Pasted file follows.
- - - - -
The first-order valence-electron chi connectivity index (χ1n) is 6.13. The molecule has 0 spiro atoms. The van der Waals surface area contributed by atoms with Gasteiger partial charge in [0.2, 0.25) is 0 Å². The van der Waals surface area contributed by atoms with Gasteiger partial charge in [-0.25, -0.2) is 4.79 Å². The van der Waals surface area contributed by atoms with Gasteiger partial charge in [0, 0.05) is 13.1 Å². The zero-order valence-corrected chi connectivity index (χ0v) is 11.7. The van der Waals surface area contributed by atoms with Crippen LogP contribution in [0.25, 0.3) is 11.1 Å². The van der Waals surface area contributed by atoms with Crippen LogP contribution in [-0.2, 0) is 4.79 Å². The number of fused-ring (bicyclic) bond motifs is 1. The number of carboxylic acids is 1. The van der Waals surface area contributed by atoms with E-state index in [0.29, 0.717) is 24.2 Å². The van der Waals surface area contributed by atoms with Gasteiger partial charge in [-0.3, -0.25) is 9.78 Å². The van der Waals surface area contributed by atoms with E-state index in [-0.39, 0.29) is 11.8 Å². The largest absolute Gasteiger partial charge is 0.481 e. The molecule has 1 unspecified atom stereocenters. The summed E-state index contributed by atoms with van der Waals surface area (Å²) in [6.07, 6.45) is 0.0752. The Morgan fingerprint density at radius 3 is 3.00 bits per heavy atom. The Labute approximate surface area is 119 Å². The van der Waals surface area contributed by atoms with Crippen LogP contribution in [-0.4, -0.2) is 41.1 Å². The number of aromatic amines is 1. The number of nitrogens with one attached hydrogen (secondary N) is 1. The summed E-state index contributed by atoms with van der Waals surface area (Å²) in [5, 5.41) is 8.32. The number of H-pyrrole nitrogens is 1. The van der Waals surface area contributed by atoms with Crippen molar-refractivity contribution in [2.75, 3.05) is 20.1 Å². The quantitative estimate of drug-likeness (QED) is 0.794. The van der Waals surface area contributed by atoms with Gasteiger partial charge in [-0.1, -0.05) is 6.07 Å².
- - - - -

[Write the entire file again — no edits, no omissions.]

The first-order valence-electron chi connectivity index (χ1n) is 6.13. The molecule has 0 spiro atoms. The van der Waals surface area contributed by atoms with Gasteiger partial charge in [0.2, 0.25) is 0 Å². The van der Waals surface area contributed by atoms with Gasteiger partial charge in [-0.25, -0.2) is 4.79 Å². The van der Waals surface area contributed by atoms with Gasteiger partial charge in [0, 0.05) is 13.1 Å². The zero-order valence-corrected chi connectivity index (χ0v) is 11.7. The van der Waals surface area contributed by atoms with Crippen LogP contribution in [0.25, 0.3) is 11.1 Å². The van der Waals surface area contributed by atoms with Crippen LogP contribution in [-0.2, 0) is 4.79 Å². The number of fused-ring (bicyclic) bond motifs is 1. The number of carboxylic acids is 1. The van der Waals surface area contributed by atoms with E-state index in [0.29, 0.717) is 24.2 Å². The van der Waals surface area contributed by atoms with Gasteiger partial charge in [-0.3, -0.25) is 9.78 Å². The van der Waals surface area contributed by atoms with E-state index in [-0.39, 0.29) is 11.8 Å². The largest absolute Gasteiger partial charge is 0.481 e. The molecule has 1 unspecified atom stereocenters. The summed E-state index contributed by atoms with van der Waals surface area (Å²) in [6.07, 6.45) is 0.0752. The Morgan fingerprint density at radius 3 is 3.00 bits per heavy atom. The Labute approximate surface area is 119 Å². The van der Waals surface area contributed by atoms with Crippen LogP contribution in [-0.4, -0.2) is 41.1 Å². The number of aromatic amines is 1. The number of nitrogens with one attached hydrogen (secondary N) is 1. The summed E-state index contributed by atoms with van der Waals surface area (Å²) in [5, 5.41) is 8.32. The number of H-pyrrole nitrogens is 1. The van der Waals surface area contributed by atoms with Crippen molar-refractivity contribution in [2.75, 3.05) is 20.1 Å². The quantitative estimate of drug-likeness (QED) is 0.794. The van der Waals surface area contributed by atoms with Gasteiger partial charge in [-0.1, -0.05) is 6.07 Å².